Library visits are decreasing. Last year – if we count per quarter – saw just 28 per cent of Swedes visit public libraries on a regular basis. Tendencies are the same in most comparable countries, although local exceptions may be noted. Meanwhile, identity issues are discussed as never before throughout the library sector, both in terms of a library’s role in its local community and the librarian’s professional identity.
These discussions will often take place, either with reference to or based on the type of statistics displaying the ‘ordinary’ citizen’s rate of visits. It goes without saying that it is problematic.
Much of the library sector’s activities are not dependent on a wide range of media-consumption or an anonymous and fickle public. Most often, it is the type of activities carried out in collaboration with other organisations such as schools, retirement homes and integration authorities where perhaps the most important work is conducted. Indeed, it is also here we find much of the core competencies that make the librarian profession so enduring. It is very much in environments such as these whereby librarians promote reading abilities – among schoolchildren, young people, newly arrived refugees and the elderly.
Ever since public libraries emerged as a central part in the construction of the Nordic welfare states, and in which the models applied differed slightly between the countries, they have had the promotion of reading in common, and this has constituted something of a mutual core substance to the development of these countries. It singled out public libraries from other types of libraries in that they connected to people who might not otherwise have come into contact with literature or enjoyed recreational reading as a natural part in their everyday lives. The welfare state’s basic ideal is that it works at its best when it has a critically minded, educated and politically active population. To create these conditions it was encouraged and considered important not only for the individual, but also from a societal point of view. A country with a high level of education was better equipped to develop a democracy based on tolerance and equality. The reading promotional campaigns of public libraries at schools, workplaces and among the elderly came to position itself as an obvious and natural component in building up a society.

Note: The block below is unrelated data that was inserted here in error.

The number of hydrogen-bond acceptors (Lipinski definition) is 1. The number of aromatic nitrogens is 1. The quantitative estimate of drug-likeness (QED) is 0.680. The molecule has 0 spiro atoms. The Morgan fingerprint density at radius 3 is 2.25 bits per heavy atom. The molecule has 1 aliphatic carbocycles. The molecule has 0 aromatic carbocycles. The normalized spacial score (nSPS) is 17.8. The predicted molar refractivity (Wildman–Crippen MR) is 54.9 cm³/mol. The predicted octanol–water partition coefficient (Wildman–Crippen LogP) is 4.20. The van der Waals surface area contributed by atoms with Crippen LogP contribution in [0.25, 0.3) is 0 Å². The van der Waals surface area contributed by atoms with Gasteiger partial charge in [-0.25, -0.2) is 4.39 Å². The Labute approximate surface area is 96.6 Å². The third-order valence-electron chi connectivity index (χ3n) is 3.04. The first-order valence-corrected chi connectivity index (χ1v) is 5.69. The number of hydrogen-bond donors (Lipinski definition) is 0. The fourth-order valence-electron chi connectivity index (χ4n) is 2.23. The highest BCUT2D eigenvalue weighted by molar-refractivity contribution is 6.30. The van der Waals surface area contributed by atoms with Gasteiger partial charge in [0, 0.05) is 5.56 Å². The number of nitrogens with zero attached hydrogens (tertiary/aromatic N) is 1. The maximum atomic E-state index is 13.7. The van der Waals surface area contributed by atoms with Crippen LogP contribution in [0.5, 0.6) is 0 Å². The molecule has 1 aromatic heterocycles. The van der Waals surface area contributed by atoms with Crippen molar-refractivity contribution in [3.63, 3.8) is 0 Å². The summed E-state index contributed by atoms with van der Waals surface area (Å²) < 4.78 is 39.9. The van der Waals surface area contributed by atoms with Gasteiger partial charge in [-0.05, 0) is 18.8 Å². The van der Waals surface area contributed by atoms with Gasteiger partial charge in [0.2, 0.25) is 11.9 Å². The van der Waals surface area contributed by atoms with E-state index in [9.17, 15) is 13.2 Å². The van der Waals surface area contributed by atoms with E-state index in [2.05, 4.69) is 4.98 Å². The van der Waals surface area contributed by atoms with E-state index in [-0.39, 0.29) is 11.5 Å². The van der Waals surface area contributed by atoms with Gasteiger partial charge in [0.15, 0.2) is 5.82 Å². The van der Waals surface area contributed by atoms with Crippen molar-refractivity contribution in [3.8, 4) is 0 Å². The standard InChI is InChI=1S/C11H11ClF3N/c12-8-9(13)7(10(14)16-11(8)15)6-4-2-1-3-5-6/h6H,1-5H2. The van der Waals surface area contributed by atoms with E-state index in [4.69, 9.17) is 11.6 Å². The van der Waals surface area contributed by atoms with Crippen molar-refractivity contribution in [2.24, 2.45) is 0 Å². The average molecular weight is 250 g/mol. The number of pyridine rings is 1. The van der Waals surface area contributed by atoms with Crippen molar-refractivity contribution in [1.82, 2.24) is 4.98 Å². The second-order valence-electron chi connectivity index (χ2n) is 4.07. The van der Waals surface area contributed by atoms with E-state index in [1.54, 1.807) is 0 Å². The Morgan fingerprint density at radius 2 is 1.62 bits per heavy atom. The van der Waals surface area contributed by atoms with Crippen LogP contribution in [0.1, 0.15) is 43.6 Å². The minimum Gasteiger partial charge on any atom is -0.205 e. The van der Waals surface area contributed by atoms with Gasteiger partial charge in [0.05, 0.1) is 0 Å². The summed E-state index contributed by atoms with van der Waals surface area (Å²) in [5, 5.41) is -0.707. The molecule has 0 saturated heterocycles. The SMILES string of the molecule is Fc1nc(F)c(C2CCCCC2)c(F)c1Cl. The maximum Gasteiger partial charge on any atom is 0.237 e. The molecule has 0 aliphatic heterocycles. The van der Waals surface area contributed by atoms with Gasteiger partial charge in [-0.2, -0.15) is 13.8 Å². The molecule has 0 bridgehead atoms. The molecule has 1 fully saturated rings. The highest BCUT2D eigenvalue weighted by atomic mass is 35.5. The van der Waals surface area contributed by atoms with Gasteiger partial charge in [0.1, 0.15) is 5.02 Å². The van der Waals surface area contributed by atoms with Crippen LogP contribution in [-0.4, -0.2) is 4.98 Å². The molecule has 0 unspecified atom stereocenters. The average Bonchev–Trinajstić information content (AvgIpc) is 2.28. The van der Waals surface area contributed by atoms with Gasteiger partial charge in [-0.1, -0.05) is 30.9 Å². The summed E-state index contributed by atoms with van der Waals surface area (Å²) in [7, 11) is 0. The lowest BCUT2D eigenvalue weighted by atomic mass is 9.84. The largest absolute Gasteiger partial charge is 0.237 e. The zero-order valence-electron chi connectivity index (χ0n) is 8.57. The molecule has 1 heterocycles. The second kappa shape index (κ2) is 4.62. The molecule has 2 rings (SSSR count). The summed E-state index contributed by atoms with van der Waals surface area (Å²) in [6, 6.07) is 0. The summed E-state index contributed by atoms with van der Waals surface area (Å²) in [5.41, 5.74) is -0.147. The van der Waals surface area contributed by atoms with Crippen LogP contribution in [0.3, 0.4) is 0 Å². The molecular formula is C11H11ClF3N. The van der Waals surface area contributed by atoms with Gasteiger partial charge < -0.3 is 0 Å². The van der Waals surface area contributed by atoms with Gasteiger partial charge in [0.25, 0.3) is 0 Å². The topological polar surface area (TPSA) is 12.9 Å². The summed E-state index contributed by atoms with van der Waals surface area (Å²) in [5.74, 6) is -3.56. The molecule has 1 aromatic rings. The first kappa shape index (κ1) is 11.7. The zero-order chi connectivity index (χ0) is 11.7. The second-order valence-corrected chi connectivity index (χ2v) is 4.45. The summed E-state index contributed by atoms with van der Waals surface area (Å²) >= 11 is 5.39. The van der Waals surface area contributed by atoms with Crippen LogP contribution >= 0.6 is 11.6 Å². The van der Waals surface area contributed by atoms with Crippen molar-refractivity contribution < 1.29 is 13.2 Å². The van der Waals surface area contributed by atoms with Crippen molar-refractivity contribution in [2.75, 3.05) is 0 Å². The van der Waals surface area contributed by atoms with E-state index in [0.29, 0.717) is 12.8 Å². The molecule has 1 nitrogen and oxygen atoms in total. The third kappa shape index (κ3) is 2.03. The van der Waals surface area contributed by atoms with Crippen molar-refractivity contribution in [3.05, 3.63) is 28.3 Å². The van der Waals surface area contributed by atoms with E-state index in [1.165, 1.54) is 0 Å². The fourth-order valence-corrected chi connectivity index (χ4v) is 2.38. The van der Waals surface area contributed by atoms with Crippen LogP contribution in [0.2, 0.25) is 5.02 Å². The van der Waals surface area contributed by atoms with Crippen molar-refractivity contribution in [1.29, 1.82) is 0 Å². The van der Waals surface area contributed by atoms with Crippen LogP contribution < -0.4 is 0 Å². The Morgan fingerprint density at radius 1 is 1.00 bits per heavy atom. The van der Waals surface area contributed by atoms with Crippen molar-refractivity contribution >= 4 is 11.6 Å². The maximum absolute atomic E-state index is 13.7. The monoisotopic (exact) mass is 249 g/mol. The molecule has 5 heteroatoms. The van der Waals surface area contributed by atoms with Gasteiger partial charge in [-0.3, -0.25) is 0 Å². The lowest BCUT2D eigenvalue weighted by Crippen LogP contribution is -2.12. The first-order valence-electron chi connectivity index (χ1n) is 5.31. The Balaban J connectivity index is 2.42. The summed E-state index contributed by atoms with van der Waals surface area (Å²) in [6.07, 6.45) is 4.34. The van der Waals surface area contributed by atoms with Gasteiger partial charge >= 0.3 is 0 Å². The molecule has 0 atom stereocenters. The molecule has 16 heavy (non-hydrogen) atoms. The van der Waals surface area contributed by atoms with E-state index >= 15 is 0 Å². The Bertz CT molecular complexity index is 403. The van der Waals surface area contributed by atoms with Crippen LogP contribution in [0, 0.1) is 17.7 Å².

However, the situation is different today. The ideology of the welfare state is no longer dominant, not least in Sweden, and much of what was created during the 1900s, which made the country an international role model, is rapidly being de-constructed. The emotive priorities, which made public libraries both prominent and indispensible, are no longer at the fore. It comes as no surprise that identity issues become interesting. This development has – although it has accelerated dramatically in recent years – been going on for nearly twenty years. It coincides well with the economisation of public life, with its demands for measurability and evaluation – generating interest in visitor statistics – and developments in technology. This has created the commodification of the information concept, which at present often views the library user as an instrumental information seeker, and not as a complex human being. Libraries deliver media services to customers under the same conditions as all other media providers – broadband companies and others. This has not least, become clear over the past years’ discussion about e-books in libraries. But public libraries were never intended to be distributors of publishers’ products. When a child learns to read, it does so not in order to gather information, but to conquer a language. When newly arrived refugees take their first faltering steps into a new culture it is the fellowship of language that is the key to mutual acceptance.When the elderly learn the ‘Internet’ it is not only instrumental information seeking which interests them – they also want to access the riches of experiences and reading, which make up the digital world.
This is where libraries have their most distinct – and in terms of identity – their strongest role. Herein lies the opportunity to achieve what they once set out to attain – to assist in educating knowledgeable and linguistically capable citizens to take an active part in the development of society. Through partnerships with schools and other civic stakeholders public libraries can get beneath the superficiality of statistics by applying their operations. Statistics, which can so easily become a hindrance to what is most important to their mission – which is the promotion of reading; contributing to the strengthening of each individual and offering each and one the potential to become active participants in the betterment of the good society. There still remains a foundation for a strong sustainable identity – even when society on the whole fails to do likewise.
The Document Academy and the Department of
Library and Information Science
Linnaeus University, Sweden
Translated by Jonathan Pearman